Becoming a parent is an experience fraught with emotion. It’s common for new parents to be blissfully happy and joyous at the birth of their baby one moment and experience an overwhelming sense of responsibility—and sometimes downright fear to do right by this new life—in the next. Unfortunately, as noble as your intentions undoubtedly are, sometimes this intense desire to protect your child from the world outside can lead to a number of problems for you, your child, and your relationships.
Many first-time parents can’t even entertain the thought of leaving their babies in the care of another person, no matter how much they may need time to themselves—even if it’s only to catch up on some much-needed sleep. The idea of leaving their child for just a short amount of time is enough to fill them with dread and guilt. “Of course I believed that no one else could possibly take care of my daughter better than I could, not for even a minute,” says mom Penney Jordan. “If I found myself fantasizing about how much I would enjoy a long bubble bath I would immediately be filled with intense guilt. How could I even of think of myself when Emma was the most important person in my life?”
Jordan recalls that it took extreme fatigue to get her to realize that she needed time out. “When I finally reached the stage where I was so tired that I couldn’t function properly and literally hadn’t let Emma out of my sight since her birth, I realized I was probably doing my child more harm than good in this state,” she says. “I also realized how desperately I needed a break, not from my child but from being a mother.” Jordan was finally able to ask her own mother to come over and look after Emma while she had some time to take a nap and a bath. At first it was a struggle even for her to be in a different room than Emma, but eventually she was able to leave the house while her mother babysat.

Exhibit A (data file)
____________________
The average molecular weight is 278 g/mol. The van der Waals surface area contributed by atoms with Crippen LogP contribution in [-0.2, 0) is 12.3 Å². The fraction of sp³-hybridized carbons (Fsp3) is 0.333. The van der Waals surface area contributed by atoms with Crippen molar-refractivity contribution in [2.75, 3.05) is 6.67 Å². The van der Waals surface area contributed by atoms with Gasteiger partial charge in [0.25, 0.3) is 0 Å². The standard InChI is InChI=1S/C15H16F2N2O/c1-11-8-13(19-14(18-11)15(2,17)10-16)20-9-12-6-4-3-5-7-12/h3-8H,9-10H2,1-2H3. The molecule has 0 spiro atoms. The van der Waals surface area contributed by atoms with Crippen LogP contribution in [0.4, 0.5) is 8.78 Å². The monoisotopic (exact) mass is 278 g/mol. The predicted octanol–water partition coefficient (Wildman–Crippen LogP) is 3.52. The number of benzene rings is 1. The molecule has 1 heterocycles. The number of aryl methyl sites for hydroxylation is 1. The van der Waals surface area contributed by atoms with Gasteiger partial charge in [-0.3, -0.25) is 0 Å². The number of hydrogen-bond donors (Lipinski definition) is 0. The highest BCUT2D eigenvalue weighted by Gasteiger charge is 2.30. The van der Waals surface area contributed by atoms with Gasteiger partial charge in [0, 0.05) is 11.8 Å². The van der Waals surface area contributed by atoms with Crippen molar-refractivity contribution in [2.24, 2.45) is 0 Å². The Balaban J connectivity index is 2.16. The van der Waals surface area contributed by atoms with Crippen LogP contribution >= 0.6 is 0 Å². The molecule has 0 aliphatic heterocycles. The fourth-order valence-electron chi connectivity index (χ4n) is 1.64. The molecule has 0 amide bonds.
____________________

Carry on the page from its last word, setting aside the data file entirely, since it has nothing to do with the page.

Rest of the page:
What Penney Jordan experienced was maternal separation anxiety. We typically hear about children experiencing feelings of distress when they’re separated from a parent, but in fact, mothers can become victims of this syndrome, too. “Maternal separation anxiety is an unpleasant emotional state of worry, guilt, and sadness experienced by mothers during a short-term separation from their infant” says Hui-Chin Hsu, Ph.D., in a report “Antecedents and consequences of separation anxiety in first-time mothers: infant, mother, and social-contextual characteristics” for the Department of Child and Family Development at the University of Georgia.
The report states that while feeling anxious about separation from your child may be normal—and even healthy—for parents of young children, excessive separation anxiety may be maladaptive and detrimental to parents’ mental health, which in turn may wield negative impacts on their parenting behaviors and the child’s development. The study also found that mothers express higher levels of separation anxiety when their infants suffer from colic or other health-related vulnerabilities. So what’s a mom to do if she needs a little time for herself but just can’t tear herself away from baby? Try the following tips on dealing with maternal separation anxiety:
Maternal separation anxiety is a common phenomenon that many new mothers experience when they have to leave their babies with someone else, such as a caregiver, family member, or daycare provider. This anxiety can range from mild worry to intense fear and panic, and it can make it difficult for mothers to focus on other tasks or enjoy time away from their babies. If you are dealing with maternal separation anxiety, there are several tips and strategies that you can use to cope with your feelings and make the most of your time apart.
Acknowledge your feelings